Available from 25/01/2012

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Although Led Zeppelin’s much-maligned third album remains divisive to this day, it’s now widely accepted that it was not, after all, the product of some collective brain fade or bizarre schizophrenic episode within the band. The persistent perception of it as an acoustic album is also an inaccurate and oversimplified view. But it’s easy to understand how misconceptions could arise, especially when it was first released.
The sense of anticipation surrounding Led Zeppelin III was simply enormous. The success of their first two albums (I, II) had transformed Zep into the biggest band in the world. It’s hardly surprising, then, that their decision to radically change tack would cause confusion and consternation. Where I and II were blues-rock workouts with acoustic and folk embellishments, III was essentially the opposite. The embellishments and embroidery became the central focus.
Much of the album was written at a remote cottage in Snowdonia called Bron-Yr-Aur while guitarist Jimmy Page and vocalist Robert Plant recuperated following an extensive US tour. The cottage had no electricity which encouraged the pair to explore the band’s mellower, pastoral side. That the results originally met with such a lukewarm critical response was unfair, if predictable. The acoustic introductions to so many of the songs continue to fool those casually skipping through the album just to make sure they dislike it as much as other people say they should. The reality is a little different.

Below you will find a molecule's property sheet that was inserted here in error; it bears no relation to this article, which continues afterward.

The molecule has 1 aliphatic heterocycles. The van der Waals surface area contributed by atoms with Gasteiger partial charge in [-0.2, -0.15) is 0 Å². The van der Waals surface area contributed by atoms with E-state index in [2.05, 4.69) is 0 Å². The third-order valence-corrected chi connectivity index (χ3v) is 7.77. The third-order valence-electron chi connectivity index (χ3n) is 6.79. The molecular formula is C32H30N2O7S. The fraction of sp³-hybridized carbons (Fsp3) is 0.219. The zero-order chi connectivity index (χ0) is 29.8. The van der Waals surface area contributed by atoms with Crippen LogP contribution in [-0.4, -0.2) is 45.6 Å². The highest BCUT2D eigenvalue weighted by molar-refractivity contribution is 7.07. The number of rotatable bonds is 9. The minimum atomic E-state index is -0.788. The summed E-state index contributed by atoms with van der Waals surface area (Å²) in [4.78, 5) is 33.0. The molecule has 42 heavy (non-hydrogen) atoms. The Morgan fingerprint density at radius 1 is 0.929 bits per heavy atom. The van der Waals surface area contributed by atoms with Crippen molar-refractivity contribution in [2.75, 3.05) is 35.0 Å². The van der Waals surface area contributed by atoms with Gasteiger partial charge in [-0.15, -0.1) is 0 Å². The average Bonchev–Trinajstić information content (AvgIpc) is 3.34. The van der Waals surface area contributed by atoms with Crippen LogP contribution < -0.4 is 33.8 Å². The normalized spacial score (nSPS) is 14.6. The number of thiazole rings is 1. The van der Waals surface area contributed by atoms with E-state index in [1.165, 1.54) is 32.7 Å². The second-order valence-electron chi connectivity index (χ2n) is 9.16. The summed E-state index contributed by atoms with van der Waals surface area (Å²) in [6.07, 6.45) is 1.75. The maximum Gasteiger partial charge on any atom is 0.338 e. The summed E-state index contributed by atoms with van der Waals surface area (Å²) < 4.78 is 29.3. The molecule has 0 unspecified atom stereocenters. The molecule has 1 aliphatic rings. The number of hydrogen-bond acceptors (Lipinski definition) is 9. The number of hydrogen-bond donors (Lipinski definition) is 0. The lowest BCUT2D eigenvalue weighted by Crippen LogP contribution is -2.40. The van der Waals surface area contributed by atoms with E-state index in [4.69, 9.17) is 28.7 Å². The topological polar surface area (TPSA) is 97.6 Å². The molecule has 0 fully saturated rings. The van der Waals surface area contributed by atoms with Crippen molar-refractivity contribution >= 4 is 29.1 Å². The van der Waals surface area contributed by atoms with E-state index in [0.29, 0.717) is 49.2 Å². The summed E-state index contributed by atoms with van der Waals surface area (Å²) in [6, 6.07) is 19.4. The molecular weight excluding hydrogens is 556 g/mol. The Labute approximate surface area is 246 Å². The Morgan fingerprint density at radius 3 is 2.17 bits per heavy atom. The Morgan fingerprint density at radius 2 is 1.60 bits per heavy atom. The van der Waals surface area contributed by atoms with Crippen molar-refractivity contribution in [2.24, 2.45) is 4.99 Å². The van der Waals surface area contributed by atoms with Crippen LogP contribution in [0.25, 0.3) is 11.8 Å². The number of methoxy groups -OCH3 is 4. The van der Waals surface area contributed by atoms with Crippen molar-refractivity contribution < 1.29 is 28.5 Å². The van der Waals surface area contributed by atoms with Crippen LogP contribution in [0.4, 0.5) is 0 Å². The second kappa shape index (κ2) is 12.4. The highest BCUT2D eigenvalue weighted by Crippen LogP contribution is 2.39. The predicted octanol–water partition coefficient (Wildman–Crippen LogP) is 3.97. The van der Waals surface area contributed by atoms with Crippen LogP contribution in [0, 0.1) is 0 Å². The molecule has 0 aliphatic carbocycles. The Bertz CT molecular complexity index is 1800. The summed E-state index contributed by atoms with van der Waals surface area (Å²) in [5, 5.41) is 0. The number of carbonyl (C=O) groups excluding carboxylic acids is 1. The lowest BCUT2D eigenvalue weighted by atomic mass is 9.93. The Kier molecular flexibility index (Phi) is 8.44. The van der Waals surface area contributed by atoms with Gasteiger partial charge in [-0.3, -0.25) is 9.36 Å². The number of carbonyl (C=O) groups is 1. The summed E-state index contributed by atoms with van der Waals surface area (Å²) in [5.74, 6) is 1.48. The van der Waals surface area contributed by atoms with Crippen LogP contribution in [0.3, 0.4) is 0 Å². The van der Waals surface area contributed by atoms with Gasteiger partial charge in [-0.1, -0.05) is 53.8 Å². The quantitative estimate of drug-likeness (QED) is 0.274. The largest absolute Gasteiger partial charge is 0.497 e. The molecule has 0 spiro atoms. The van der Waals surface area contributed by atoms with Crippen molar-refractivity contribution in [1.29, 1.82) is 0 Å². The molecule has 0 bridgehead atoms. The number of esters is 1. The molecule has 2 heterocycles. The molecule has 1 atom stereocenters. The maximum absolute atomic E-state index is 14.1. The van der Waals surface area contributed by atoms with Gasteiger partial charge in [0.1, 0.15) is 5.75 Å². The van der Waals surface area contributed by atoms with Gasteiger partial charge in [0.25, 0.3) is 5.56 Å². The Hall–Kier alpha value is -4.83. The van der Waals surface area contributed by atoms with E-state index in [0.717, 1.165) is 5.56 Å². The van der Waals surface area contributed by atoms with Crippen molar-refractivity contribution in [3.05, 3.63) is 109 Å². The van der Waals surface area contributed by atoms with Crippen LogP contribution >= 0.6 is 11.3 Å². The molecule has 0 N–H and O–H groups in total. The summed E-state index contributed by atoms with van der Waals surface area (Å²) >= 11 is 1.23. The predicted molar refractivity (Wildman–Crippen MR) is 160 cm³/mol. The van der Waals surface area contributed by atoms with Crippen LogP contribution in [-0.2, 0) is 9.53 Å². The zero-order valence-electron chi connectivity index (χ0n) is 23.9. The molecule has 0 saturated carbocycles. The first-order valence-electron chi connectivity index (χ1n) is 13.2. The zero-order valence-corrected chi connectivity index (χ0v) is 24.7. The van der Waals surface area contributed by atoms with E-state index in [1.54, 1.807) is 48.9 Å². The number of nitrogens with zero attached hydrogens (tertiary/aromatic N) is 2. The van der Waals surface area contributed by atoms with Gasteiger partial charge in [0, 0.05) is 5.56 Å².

Ironically, given the album’s generally laid-back feel, III features one of the band’s most blatantly overt big-trouser moments. Opener Immigrant Song, with its strident riff and macho subject matter, is proto-heavy metal at its best. It’s true that the bulk of the material doesn’t favour rock, with even Celebration Day and Out on the Tiles lacking the sledgehammer weight of previous efforts, but this is no lightweight fluff. The slow blues of Since I've Been Loving You and the touching That's the Way are other clear highlights which have earned their place on any genuine best-of collection. Elsewhere, the wistful folk rock of Tangerine and Gallows Pole – another Zep arrangement of a traditional folk song – bolster what is by any reckoning an underrated work.
--Greg Moffitt

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